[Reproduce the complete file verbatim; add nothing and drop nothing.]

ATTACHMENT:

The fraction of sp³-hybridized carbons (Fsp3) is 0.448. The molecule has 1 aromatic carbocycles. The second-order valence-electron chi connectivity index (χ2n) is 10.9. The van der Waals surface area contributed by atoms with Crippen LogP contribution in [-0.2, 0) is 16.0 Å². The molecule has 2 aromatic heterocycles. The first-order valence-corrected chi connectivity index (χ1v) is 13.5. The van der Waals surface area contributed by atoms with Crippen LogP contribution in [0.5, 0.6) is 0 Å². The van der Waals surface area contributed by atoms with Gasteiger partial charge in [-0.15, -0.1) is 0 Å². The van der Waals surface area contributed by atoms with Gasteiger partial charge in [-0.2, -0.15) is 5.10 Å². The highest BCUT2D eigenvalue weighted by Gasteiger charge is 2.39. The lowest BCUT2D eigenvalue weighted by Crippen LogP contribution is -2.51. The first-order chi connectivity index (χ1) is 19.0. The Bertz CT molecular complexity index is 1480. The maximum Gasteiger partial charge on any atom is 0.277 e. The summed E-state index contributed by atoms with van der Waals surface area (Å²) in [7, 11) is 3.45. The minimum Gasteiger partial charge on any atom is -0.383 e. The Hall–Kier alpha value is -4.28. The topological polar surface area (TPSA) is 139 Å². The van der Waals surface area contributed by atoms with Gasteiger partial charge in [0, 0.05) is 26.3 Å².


The fraction of sp³-hybridized carbons (Fsp3) is 0.448. The molecule has 1 aromatic carbocycles. The second-order valence-electron chi connectivity index (χ2n) is 10.9. The van der Waals surface area contributed by atoms with Crippen LogP contribution in [-0.2, 0) is 16.0 Å². The molecule has 2 aromatic heterocycles. The first-order valence-corrected chi connectivity index (χ1v) is 13.5. The van der Waals surface area contributed by atoms with Crippen LogP contribution in [0.5, 0.6) is 0 Å². The van der Waals surface area contributed by atoms with Gasteiger partial charge in [-0.15, -0.1) is 0 Å². The van der Waals surface area contributed by atoms with Gasteiger partial charge in [-0.2, -0.15) is 5.10 Å². The highest BCUT2D eigenvalue weighted by Gasteiger charge is 2.39. The lowest BCUT2D eigenvalue weighted by Crippen LogP contribution is -2.51. The first-order chi connectivity index (χ1) is 19.0. The Bertz CT molecular complexity index is 1480. The maximum Gasteiger partial charge on any atom is 0.277 e. The summed E-state index contributed by atoms with van der Waals surface area (Å²) in [7, 11) is 3.45. The minimum Gasteiger partial charge on any atom is -0.383 e. The Hall–Kier alpha value is -4.28. The topological polar surface area (TPSA) is 139 Å². The van der Waals surface area contributed by atoms with Gasteiger partial charge in [0, 0.05) is 26.3 Å².